Background Although patient-reported outcome measures (PROMs) are extensively used in clinical practice and research, it is unclear whether the most commonly used instruments adequately cover the perspective of young people with chronic inflammatory arthritis.
Objectives To investigate whether the aspects important to young people with inflammatory arthritis are sufficiently covered by the PROMs that are widely used in clinical practice and research.
Methods A qualitative, multicentre focus group interview study was conducted in Austria, Croatia, Italy and the Netherlands in order to inform a EULAR-funded taskforce. Three groups of young people (aged 18-35 years) with either (1) rheumatoid arthritis (RA), juvenile idiopathic arthritis (JIA) and Still’s disease, (2) psoriatic arthritis (PsA), or (3) axial spondyloarthritis (SpA) were interviewed at each centre. The interview guide was based on the WHO International Classification of Functioning, Disability and Health (ICF) to comprehensively cover all aspects of functioning in daily life. It also included questions on the perspectives and views of the participants on selected PROMs (Pain scales, Patient Global Assessment [PGA], FACIT Fatigue Scale, The Health Assessment Questionnaire [HAQ]/Bath Ankylosing Spondylitis Functional Index [BASFI], and The 36-Item Short Form Health Survey [SF-36]). All interviews were conducted by trained local investigators, audio-recorded, transcribed verbatim, and analysed using a modified form of ‘meaning condensation’. During a face-to-face meeting of the task-force members, the concepts were reformulated and organized into a scheme of higher and lower-level concepts.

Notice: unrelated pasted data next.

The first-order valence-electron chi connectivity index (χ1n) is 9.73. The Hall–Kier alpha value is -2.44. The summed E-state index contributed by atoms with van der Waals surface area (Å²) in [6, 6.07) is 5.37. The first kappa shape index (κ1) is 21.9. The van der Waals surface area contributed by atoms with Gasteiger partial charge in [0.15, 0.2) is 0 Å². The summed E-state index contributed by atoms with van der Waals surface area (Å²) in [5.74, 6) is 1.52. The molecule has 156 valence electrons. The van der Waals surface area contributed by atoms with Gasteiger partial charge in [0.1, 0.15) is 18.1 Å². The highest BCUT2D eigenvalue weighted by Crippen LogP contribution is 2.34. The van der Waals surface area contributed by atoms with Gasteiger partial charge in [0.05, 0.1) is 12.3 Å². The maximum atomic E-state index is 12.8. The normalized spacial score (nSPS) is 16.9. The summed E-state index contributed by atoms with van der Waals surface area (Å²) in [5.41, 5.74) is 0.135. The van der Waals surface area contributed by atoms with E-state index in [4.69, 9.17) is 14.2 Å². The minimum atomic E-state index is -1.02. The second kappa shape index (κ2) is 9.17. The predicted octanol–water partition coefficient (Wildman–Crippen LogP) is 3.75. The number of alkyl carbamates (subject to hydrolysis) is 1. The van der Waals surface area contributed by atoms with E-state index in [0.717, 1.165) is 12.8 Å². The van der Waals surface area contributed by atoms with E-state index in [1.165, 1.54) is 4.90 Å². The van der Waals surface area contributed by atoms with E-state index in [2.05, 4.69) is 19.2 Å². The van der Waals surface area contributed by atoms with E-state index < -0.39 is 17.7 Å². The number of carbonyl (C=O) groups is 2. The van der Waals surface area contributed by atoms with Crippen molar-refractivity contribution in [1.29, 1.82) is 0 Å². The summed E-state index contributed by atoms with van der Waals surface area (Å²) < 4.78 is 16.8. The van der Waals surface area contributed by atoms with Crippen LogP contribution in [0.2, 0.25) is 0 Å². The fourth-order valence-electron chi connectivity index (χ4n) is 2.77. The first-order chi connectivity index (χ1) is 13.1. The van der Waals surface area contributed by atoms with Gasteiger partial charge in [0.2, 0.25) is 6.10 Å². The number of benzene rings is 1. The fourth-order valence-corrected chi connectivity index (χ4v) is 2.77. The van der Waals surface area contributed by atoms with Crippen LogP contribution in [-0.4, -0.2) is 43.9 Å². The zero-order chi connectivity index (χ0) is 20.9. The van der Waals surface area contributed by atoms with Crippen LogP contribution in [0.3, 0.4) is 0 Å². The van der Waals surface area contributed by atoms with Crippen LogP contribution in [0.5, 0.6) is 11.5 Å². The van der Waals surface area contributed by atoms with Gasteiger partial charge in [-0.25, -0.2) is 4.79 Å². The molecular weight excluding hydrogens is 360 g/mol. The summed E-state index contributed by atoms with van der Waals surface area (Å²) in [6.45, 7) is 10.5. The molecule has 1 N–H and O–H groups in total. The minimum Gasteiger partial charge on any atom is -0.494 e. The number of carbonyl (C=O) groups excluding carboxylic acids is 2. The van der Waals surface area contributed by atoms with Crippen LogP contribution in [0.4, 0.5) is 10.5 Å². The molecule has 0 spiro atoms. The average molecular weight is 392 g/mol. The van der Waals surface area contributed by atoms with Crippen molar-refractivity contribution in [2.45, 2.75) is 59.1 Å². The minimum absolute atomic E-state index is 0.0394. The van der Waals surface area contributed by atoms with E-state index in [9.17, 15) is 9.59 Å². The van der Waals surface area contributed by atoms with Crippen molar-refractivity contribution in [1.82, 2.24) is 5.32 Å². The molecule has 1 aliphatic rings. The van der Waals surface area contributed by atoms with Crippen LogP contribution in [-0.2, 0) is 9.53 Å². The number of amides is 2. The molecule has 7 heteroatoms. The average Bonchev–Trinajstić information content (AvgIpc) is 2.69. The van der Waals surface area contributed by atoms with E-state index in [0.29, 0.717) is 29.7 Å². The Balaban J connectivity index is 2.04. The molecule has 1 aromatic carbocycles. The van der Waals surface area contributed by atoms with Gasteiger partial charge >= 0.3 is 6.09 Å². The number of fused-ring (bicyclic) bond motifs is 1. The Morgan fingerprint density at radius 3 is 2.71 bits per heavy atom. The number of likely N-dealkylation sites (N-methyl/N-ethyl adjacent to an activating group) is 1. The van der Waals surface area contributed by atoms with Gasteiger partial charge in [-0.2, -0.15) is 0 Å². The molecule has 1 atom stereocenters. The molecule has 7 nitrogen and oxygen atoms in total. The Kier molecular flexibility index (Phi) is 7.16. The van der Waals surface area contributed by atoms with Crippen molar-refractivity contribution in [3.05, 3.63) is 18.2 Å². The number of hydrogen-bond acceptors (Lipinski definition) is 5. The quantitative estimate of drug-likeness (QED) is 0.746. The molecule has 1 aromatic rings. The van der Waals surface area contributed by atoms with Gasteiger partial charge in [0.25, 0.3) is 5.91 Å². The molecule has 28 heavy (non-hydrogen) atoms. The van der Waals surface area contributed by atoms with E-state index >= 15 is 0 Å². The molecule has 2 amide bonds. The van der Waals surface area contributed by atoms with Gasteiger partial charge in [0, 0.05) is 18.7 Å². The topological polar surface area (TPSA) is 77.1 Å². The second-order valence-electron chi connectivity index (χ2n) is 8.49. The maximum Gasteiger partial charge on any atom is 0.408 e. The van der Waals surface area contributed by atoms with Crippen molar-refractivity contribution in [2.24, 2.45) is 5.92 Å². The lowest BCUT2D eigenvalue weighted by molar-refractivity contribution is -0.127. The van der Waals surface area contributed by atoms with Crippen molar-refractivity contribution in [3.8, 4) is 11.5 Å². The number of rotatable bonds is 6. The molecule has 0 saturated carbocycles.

Results Thematic saturation was reached after 12 focus groups with 53 participants (21 with RA/JIA/Still’s, 15 with SpA, 17 with PsA; 72% female, mean age 28, SD±5), resulting in 18 hours and 22 minutes of recorded time and 269 pages of transcript. The analysis revealed aspects of functioning in daily life important to young people with inflammatory arthritis which were mentioned in all countries. Furthermore, 55 concepts emerged with regard to PROMs and were summarized into seven higher-level concepts. The table depicts these higher-level concepts including quotes from the interviews.
Conclusion The evaluation of young patients’ perspectives should probably reach beyond the topics/aspects covered in the most commonly used PROMs. Accordingly, tailoring the assessments to specific needs of young people should be considered.
Acknowledgement We would like to thank the participants for taking part in the study and for sharing their valuable perspectives.
Disclosure of Interests Erika Mosor: None declared, Paul Studenic: None declared, Alessia Alunno: None declared, Ivan Padjen: None declared, Wendy Olsder: None declared, Sofia Ramiro Grant/research support from: MSD, Consultant for: AbbVie, Lilly, MSD, Novartis, Pfizer, Sanofi, Speakers bureau: AbbVie, Lilly, MSD, Novartis, Pfizer, Sanofi, Ilaria Bini: None declared, Nele Caeyers: None declared, Laure Gossec Grant/research support from: AbbVie, BMS, Celgene, Janssen, Lilly, MSD, Novartis-Sandoz, Pfizer, Sanofi, and UCB, Consultant for: AbbVie, Biogen, BMS, Celgene, Janssen, Lilly, MSD, Nordic Pharma, Novartis-Sandoz, Pfizer, Roche, Sanofi, and UCB, Consultant for: L Gossec has received honoraria from Celgene as investigator for this study, Marios Kouloumas: None declared, Elena Nikiphorou: None declared, Simon Stones Consultant for: SS has provided consultancy services to Envision Pharma Group, though this is not related to the contents of this abstract., Speakers bureau: SS has undertaken speaking engagements for Actelion, eyeforpharma, Four Health, Janssen and Roche, though these are not related to the contents of this abstract., Tanita-Christina Wilhelmer: None declared, Tanja Stamm Grant/research support from: TS has received grant support from AbbVie., Paid instructor for: TS has received speaker fees from AbbVie, Janssen, MSD, Novartis, and Roche.
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